I assume your original $$\chi^2$$-test was carried out a level 0.05, just one test, no adjustment, so it is easier for data to reject the $$H_0$$, and it may well happen that it was easy enough to come out significant even if none of the four tests for single proportion, tested at effective level of 0.0125, were significant as the latter are conservative.

I guess that your original $$\chi^2$$ p-value may have been smaller than 0.05 but larger than 0.0125, which would illustrate the problem well. However this does not necessarily have to be so; there is a further possible explanation.

The $$\chi^2$$-test statistic sums up deviations from what is expected under $$H_0$$ over all four proportions. It being significant means that the combined variation is too big compared to what is expected under $$H_0$$. This can happen because one of the four individual deviations is far too big, in which case that individual proportion may well also come out significant when running the post-hoc tests (apart from conservativity of Bonferroni, see above). It may however also be that all four deviations are slightly too big, but there is no single one that stands out. It may then be that nothing significant can be seen when looking at the individual proportions in isolation; they may all deliver p-values that are maybe all small but bigger than 0.05 even if the overall $$\chi^2$$-test has $$p<0.05$$ from putting all four deviations together (which uses more information to find any problem with the $$H_0$$ than any single post hoc test; the same argument of course can apply to the Bonferroni threshold 0.0125).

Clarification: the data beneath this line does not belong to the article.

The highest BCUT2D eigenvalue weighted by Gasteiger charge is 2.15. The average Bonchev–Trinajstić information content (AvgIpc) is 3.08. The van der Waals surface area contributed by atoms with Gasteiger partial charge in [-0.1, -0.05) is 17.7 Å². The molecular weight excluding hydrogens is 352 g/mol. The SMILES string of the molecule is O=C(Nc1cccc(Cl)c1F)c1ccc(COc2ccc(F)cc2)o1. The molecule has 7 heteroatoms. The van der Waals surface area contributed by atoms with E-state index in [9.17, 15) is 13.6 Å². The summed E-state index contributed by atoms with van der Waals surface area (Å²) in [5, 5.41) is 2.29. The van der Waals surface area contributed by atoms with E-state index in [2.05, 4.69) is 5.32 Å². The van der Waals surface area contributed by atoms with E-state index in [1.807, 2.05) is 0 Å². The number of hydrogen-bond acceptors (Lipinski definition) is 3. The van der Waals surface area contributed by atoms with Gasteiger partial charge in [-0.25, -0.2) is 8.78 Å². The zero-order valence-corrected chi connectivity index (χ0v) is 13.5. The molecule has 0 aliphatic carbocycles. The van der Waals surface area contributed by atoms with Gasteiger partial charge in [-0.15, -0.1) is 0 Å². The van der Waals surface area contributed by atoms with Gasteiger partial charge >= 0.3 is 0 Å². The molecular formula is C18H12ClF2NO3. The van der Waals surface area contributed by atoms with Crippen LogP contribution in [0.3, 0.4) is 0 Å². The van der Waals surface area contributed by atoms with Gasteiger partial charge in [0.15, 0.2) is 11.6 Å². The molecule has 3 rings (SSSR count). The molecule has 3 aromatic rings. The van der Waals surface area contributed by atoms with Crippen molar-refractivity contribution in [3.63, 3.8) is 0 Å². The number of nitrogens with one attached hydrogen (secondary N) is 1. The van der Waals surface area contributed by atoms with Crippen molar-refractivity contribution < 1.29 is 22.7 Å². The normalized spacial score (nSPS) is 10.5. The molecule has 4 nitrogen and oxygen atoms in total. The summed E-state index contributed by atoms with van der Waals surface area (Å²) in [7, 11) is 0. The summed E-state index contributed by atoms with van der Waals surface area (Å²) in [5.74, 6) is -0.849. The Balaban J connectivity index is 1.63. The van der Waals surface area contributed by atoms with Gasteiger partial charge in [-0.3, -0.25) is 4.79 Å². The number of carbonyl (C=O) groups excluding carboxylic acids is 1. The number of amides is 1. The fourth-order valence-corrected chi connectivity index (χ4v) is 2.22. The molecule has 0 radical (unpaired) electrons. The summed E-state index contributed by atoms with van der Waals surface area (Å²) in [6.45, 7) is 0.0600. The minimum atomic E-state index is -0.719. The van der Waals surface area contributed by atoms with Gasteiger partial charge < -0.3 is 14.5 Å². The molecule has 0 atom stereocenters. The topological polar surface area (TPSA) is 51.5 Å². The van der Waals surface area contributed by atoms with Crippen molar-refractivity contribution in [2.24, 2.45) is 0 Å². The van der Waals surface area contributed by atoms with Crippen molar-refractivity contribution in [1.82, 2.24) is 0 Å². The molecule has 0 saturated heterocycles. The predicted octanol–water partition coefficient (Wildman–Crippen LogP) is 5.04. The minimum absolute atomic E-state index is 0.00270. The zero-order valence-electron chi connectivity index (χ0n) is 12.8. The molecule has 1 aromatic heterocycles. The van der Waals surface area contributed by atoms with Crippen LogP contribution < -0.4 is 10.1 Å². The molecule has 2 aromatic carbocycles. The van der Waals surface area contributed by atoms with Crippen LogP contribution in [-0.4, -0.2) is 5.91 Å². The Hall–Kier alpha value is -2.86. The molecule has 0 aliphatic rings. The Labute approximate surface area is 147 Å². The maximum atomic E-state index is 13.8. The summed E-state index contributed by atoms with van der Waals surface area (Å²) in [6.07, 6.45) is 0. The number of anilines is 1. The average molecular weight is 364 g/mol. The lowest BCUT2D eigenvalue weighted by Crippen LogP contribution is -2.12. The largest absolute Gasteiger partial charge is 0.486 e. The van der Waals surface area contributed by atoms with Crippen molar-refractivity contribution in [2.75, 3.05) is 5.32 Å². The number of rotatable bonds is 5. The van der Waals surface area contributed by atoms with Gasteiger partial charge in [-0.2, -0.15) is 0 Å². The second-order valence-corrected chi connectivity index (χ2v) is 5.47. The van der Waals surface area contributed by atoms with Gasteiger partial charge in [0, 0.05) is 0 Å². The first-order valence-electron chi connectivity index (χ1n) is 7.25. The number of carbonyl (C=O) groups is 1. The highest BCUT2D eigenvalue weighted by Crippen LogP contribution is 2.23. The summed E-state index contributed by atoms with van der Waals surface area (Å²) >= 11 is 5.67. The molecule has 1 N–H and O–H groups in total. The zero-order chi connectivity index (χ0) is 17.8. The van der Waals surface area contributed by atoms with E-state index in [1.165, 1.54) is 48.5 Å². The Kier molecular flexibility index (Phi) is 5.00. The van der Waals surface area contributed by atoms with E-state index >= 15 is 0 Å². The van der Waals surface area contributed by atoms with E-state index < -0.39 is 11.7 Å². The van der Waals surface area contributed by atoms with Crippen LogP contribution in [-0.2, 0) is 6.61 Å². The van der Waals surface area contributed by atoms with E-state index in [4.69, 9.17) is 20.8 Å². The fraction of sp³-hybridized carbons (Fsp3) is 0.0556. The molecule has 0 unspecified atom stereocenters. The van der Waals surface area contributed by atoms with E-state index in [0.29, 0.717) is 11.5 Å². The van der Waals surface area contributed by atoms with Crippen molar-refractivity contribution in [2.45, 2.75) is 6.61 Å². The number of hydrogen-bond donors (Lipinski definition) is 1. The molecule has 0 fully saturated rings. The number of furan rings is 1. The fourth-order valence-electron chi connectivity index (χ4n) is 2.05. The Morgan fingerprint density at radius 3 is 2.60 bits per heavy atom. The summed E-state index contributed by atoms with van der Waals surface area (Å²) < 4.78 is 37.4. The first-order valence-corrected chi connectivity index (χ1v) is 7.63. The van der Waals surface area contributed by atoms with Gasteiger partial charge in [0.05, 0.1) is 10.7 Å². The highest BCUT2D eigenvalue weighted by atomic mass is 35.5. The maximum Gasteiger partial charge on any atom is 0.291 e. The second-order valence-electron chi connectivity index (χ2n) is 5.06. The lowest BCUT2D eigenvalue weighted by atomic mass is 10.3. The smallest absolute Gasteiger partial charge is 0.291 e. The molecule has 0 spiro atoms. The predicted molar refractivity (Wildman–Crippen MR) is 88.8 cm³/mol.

Note by the way that, as the proportions have to sum up to 1, it is not possible that your null hypothesis is truly violated for just one proportion. If one proportion is too large, there must be at least one other that is too small. It is however possible that data will single out just one proportion as significantly different from $$H_0$$ in the post hoc test, which may happen if one proportion is strongly wrong in one direction, and all the others are "less wrong" (say all three by 1/3 of the difference) in the other direction. There may be enough data to find the problem with one proportion in such a situation, but not enough to find the problem with the others. (Keep in mind that not rejecting never means that the $$H_0$$ is true.)